If you saw my speech to Capitol Hill staff on the topic, you know I’m strongly opposed to schemes that would allow greedy state politicians to impose taxes on online sales that occur outside their borders.
I reiterated these sentiments in a debate that was posted today by U.S. News & World Report. Here’s some of what I wrote.
The debate over the so-called Marketplace Fairness Act is not about a level playing field. It is an attempt by politicians to grab more tax revenue to facilitate bigger government. …they want to create an elaborate and intrusive system to force out-of-state merchants to act as tax collectors. …To understand why this is a radical step, imagine if you took a trip to Las Vegas and played blackjack, but then got arrested when you returned home because your state doesn’t allow gambling. That would be an outrage because a state only has sovereign power to enforce laws (good ones or bad ones) on things that take place within its borders. And it would be equally outrageous if state governments tried to force Las Vegas casinos to discriminate against non-Nevada residents.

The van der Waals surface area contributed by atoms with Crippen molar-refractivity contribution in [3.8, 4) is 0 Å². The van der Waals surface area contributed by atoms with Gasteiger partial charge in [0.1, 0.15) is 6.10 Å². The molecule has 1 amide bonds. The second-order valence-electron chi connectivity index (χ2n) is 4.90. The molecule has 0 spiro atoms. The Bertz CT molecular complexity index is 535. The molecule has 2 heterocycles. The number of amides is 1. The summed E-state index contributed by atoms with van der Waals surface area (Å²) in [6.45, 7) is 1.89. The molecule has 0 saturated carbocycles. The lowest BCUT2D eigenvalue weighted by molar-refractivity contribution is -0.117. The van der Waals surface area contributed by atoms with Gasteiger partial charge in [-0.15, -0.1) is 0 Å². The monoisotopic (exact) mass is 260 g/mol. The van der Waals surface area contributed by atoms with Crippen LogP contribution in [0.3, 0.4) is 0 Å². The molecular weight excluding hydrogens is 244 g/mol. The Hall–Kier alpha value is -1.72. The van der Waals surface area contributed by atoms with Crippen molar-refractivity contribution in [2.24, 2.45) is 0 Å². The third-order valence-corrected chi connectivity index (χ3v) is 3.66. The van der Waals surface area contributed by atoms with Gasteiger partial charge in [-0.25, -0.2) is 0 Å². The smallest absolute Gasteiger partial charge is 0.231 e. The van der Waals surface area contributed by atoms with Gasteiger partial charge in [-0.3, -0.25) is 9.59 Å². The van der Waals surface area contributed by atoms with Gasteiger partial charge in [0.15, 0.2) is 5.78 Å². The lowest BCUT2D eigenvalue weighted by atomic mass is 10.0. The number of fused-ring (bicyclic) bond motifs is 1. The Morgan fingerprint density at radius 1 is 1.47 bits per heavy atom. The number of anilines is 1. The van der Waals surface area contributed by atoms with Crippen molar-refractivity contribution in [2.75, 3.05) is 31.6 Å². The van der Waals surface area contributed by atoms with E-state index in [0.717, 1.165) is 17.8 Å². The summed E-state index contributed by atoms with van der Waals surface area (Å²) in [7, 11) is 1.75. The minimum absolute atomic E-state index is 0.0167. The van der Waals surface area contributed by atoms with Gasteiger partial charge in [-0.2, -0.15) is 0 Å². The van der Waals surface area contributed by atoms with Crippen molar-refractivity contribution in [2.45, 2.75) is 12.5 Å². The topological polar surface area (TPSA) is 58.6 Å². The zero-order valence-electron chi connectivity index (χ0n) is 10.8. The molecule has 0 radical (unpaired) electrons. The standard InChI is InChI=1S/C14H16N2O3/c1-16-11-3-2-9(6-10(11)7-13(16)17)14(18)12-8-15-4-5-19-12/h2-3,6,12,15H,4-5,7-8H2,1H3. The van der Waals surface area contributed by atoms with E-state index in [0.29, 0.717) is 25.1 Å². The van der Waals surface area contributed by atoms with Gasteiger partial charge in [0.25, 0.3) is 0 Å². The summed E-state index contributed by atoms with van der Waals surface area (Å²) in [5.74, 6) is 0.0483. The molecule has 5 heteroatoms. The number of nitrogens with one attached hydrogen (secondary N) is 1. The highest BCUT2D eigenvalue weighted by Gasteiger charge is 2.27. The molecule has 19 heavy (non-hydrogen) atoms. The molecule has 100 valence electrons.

I also explain why this type of system is bad news for reasons other than fiscal policy.
This legislation also has very troubling implications for privacy. It can only work by creating a massive database that matches online purchases with the state and local sales tax rates for every consumer. I don’t know about you, but I’m not confident that this type of untested system will be secure. We’ve already seen major leaks of confidential data from both government and private companies. This database will be a magnet for identity thieves and other hackers looking for credit card information.
If you agree, feel free to give me an “up” vote on this U.S. News page featuring all the debate participants.
Otherwise I may have to cry and sulk, like I did after Richard Epstein and I lost the Keynesian stimulus debate in New York City (you can click here to see why we should have prevailed!).